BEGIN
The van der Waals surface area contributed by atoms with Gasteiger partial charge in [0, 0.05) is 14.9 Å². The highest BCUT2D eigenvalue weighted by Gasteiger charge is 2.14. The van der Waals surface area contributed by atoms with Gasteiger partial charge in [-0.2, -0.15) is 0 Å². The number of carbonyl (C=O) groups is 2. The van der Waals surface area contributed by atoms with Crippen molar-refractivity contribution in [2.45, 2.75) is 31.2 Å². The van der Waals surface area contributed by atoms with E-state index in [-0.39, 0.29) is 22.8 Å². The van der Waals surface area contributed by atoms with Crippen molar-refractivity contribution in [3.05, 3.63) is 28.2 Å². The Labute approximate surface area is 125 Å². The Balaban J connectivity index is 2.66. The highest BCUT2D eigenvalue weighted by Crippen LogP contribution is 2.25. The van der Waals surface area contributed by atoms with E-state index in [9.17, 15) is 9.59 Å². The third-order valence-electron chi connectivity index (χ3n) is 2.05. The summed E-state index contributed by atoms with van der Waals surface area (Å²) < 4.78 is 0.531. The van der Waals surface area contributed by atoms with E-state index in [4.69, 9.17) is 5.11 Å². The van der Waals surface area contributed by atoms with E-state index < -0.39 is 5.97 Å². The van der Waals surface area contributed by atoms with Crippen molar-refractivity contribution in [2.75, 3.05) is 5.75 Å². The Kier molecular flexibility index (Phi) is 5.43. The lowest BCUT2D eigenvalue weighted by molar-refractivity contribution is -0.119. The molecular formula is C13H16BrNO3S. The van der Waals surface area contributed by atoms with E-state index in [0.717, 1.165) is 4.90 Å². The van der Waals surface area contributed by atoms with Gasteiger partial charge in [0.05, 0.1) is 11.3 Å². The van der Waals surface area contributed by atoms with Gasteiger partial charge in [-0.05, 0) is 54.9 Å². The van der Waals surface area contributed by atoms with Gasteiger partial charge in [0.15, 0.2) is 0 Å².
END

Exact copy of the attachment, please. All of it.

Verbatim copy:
The van der Waals surface area contributed by atoms with Gasteiger partial charge in [0, 0.05) is 14.9 Å². The highest BCUT2D eigenvalue weighted by Gasteiger charge is 2.14. The van der Waals surface area contributed by atoms with Gasteiger partial charge in [-0.2, -0.15) is 0 Å². The number of carbonyl (C=O) groups is 2. The van der Waals surface area contributed by atoms with Crippen molar-refractivity contribution in [2.45, 2.75) is 31.2 Å². The van der Waals surface area contributed by atoms with E-state index in [-0.39, 0.29) is 22.8 Å². The van der Waals surface area contributed by atoms with Crippen molar-refractivity contribution in [3.05, 3.63) is 28.2 Å². The Labute approximate surface area is 125 Å². The Balaban J connectivity index is 2.66. The highest BCUT2D eigenvalue weighted by Crippen LogP contribution is 2.25. The van der Waals surface area contributed by atoms with E-state index in [9.17, 15) is 9.59 Å². The third-order valence-electron chi connectivity index (χ3n) is 2.05. The summed E-state index contributed by atoms with van der Waals surface area (Å²) < 4.78 is 0.531. The van der Waals surface area contributed by atoms with E-state index in [4.69, 9.17) is 5.11 Å². The van der Waals surface area contributed by atoms with E-state index < -0.39 is 5.97 Å². The van der Waals surface area contributed by atoms with Crippen molar-refractivity contribution in [2.75, 3.05) is 5.75 Å². The Kier molecular flexibility index (Phi) is 5.43. The lowest BCUT2D eigenvalue weighted by molar-refractivity contribution is -0.119. The molecular formula is C13H16BrNO3S. The van der Waals surface area contributed by atoms with E-state index in [0.717, 1.165) is 4.90 Å². The van der Waals surface area contributed by atoms with Gasteiger partial charge in [0.05, 0.1) is 11.3 Å². The van der Waals surface area contributed by atoms with Gasteiger partial charge in [-0.05, 0) is 54.9 Å². The van der Waals surface area contributed by atoms with Gasteiger partial charge in [0.15, 0.2) is 0 Å².